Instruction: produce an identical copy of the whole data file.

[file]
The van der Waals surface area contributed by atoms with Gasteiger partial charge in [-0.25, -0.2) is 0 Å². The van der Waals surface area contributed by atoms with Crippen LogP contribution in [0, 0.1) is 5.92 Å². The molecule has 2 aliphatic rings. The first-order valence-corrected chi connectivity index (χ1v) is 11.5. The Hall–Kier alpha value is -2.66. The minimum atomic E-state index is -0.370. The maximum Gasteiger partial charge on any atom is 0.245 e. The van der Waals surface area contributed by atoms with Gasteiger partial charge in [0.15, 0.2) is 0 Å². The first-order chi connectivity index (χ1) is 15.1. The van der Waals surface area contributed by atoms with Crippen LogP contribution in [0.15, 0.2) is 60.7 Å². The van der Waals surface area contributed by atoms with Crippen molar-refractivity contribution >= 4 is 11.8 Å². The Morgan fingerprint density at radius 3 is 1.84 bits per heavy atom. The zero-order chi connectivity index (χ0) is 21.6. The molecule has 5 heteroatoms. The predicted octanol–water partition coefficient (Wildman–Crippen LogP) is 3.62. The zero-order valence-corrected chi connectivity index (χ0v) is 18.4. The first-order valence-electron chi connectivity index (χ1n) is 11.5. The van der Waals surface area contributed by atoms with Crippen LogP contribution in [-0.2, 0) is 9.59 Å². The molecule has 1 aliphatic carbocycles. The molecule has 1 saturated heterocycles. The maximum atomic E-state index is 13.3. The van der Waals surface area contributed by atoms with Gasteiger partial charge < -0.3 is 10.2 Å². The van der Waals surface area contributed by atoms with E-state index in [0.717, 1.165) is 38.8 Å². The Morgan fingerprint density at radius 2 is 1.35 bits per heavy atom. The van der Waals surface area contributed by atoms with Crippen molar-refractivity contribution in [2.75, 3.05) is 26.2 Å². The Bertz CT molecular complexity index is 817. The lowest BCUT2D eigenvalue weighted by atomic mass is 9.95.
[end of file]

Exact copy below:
The van der Waals surface area contributed by atoms with Gasteiger partial charge in [-0.25, -0.2) is 0 Å². The van der Waals surface area contributed by atoms with Crippen LogP contribution in [0, 0.1) is 5.92 Å². The molecule has 2 aliphatic rings. The first-order valence-corrected chi connectivity index (χ1v) is 11.5. The Hall–Kier alpha value is -2.66. The minimum atomic E-state index is -0.370. The maximum Gasteiger partial charge on any atom is 0.245 e. The van der Waals surface area contributed by atoms with Gasteiger partial charge in [0.15, 0.2) is 0 Å². The first-order chi connectivity index (χ1) is 15.1. The van der Waals surface area contributed by atoms with Crippen LogP contribution in [0.15, 0.2) is 60.7 Å². The van der Waals surface area contributed by atoms with Crippen molar-refractivity contribution >= 4 is 11.8 Å². The Morgan fingerprint density at radius 3 is 1.84 bits per heavy atom. The zero-order chi connectivity index (χ0) is 21.6. The molecule has 5 heteroatoms. The predicted octanol–water partition coefficient (Wildman–Crippen LogP) is 3.62. The zero-order valence-corrected chi connectivity index (χ0v) is 18.4. The first-order valence-electron chi connectivity index (χ1n) is 11.5. The van der Waals surface area contributed by atoms with Crippen LogP contribution in [-0.2, 0) is 9.59 Å². The molecule has 1 aliphatic carbocycles. The molecule has 1 saturated heterocycles. The maximum atomic E-state index is 13.3. The van der Waals surface area contributed by atoms with Gasteiger partial charge < -0.3 is 10.2 Å². The van der Waals surface area contributed by atoms with E-state index in [0.717, 1.165) is 38.8 Å². The Morgan fingerprint density at radius 2 is 1.35 bits per heavy atom. The van der Waals surface area contributed by atoms with Crippen molar-refractivity contribution in [2.75, 3.05) is 26.2 Å². The Bertz CT molecular complexity index is 817. The lowest BCUT2D eigenvalue weighted by atomic mass is 9.95.